two speculative ways that I think should work to distinguish between amphidinium operculatum(?) and prorocentrum lima(?) when presenting on sand/rocks. Someone would need a microscope to confirm these tests are valid.

Macro Test: Place a small amount of macroalgae (Chaeto best?) on the brown patch: Prorocentrum should colonize the macroalgae happily - does so in the wild. Amphidinium that I've seen has always stayed locked to the sand/rocks/cyano even when surrounded by macroalgae.

Snail death test: get a dozen small snails (cerith best choice?) and place on the brown patches. Never seen snail death reported with amphidinium, but often is with prorocentrum. (does prorocentrum ever show up in our tanks with no or low-toxin?)


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Old 03/30/2017, 07:42 AM   #4187
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My dinos always come back once the rodi filters start going bad, seems if I have anything over 10ppm problems start. We have well water here that is pretty high in iron. The higher the ppms get, the more dinos there are. Ive been running a huge 100g chaeto fuge for a while and it hasnt really been a problem. I also dont use a skimmer.

If I get them again, i think ill try UV. Sounds like a lot of people just dont know how to use it properly.


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Old 03/30/2017, 08:35 AM   #4188
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My dinos always come back once the rodi filters start going bad, seems if I have anything over 10ppm problems start. We have well water here that is pretty high in iron. The higher the ppms get, the more dinos there are. Ive been running a huge 100g chaeto fuge for a while and it hasnt really been a problem. I also dont use a skimmer.

If I get them again, i think ill try UV. Sounds like a lot of people just dont know how to use it properly.
And what's the proper way to use UV?


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Old 03/30/2017, 09:53 AM   #4189
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high intensity, very low flow. The vendors don't help since they spec the maximum flow through their UV sterilizers but that's completely useless for eliminating real pathogens. You want to run down in the 200-300 gph rate if you're at or under 50W but they advertise 5000 gph capable...

That might be technically true - that the device can handle that flow rate. But it would serve no function at that rate at 50W. The lower the power, the slower the flow rate needs to be to make sure the UV has a chance to sterilize the water.


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Old 03/30/2017, 10:03 AM   #4190
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karimwassef how do you keep all the algae in your sump from clogging the return pipe?


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Old 03/30/2017, 10:08 AM   #4191
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Ideas for distinguishing the big 3 dinos (90% of all cases) without a microscope
Ostreopsis Ovata: Long strings (>1/2 inch) higher in the tank in the highest flow available surfaces, bubbles.

two speculative ways that I think should work to distinguish between amphidinium operculatum(?) and prorocentrum lima(?) when presenting on sand/rocks. Someone would need a microscope to confirm these tests are valid.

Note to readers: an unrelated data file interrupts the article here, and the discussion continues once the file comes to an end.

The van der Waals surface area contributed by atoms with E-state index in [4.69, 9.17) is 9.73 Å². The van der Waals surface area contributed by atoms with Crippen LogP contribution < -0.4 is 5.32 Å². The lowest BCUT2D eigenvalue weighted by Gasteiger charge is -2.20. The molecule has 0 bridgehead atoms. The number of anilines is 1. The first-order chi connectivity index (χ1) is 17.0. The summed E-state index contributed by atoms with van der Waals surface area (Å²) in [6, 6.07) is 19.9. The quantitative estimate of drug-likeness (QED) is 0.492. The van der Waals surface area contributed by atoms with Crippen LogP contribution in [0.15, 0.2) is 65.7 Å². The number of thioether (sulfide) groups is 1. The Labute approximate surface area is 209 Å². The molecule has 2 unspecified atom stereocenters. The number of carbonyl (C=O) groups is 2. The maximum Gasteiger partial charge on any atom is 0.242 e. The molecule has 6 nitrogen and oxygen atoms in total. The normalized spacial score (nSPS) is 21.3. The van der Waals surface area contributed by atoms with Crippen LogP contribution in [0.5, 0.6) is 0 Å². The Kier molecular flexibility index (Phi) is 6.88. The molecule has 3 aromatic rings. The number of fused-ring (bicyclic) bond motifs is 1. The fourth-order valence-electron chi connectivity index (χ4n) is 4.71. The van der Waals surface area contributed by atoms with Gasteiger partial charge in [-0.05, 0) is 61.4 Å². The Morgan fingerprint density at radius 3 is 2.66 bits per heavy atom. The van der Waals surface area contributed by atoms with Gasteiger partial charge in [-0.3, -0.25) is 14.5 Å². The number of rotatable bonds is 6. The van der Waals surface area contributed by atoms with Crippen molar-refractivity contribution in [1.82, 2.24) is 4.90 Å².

Macro Test: Place a small amount of macroalgae (Chaeto best?) on the brown patch: Prorocentrum should colonize the macroalgae happily - does so in the wild. Amphidinium that I've seen has always stayed locked to the sand/rocks/cyano even when surrounded by macroalgae.

Snail death test: get a dozen small snails (cerith best choice?) and place on the brown patches. Never seen snail death reported with amphidinium, but often is with prorocentrum. (does prorocentrum ever show up in our tanks with no or low-toxin?)
What about the snotty strings that are 3-6" long blowin' and dancin' in the flow (brown/green)?


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Old 03/30/2017, 10:20 AM   #4192
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I did try Vibrant for the tiny patches left and I'd say it has no effect on ostis.
That can not be said for my well thought out method that actually works.
No luck involved and I still feel like a superhero.

DNA - I know you said it's your last post here so maybe this question is for others...I have read a lot but not all...and I read about the method that worked for you.

Has anyone else had success with DNAs method (marine snow removal)?


FWIW I got to mine by what seems to be a common route: tank is 5-6 years old - Had a cyano breakout - used chemi - that worked but then I couldn't skim for a while but was ignorant so I kept up feeding then had green hair - Ni an Po where high understandably - started NoPox which brought parameters in check and eradicated green hair and then within a day or so - viola! brown nasty stringy snotty crap developing everywhere - parameters still in check near zero ni and po.

I am at the beginning of the battle - have long since had a minimal/shallow sand bed so I will remove the rest of that as was planned anyway. Plenty of crap settled all over my rocks. My fuge is currently sand and rocks and dark.

crossing my fingers....


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Old 03/30/2017, 10:25 AM   #4193
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What about the snotty strings that are 3-6" long blowin' and dancin' in the flow (brown/green)?
High flow long strings, bet on ostreopsis.


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Old 03/30/2017, 12:26 PM   #4194
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High flow long strings, bet on ostreopsis.

meant to say brown/grey not green


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Old 03/30/2017, 12:27 PM   #4195
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karimwassef how do you keep all the algae in your sump from clogging the return pipe?
I don't have algae in my sump. I have a dedicated algae tank that runs side by side with my DT. Unfortunately, my turf algae is losing the battle to macroalgae and Xenia now. It's ok but I really believe that turf is essential.

 photo 068EB74E-0791-46C0-BA1A-E76220EE7FA5_zps208hsibl.jpg

 photo E4871824-117B-4DE6-A5FE-97656F999BE3_zpsx7muobgl.jpg
When I did have turf in my sump, I grew it on sheets like an algae scrubber. That kept the algae attached until I removed it.

Here's my current scrubber

http://www.reefcentral.com/forums/sh....php?t=2631042


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Old 03/30/2017, 02:52 PM   #4196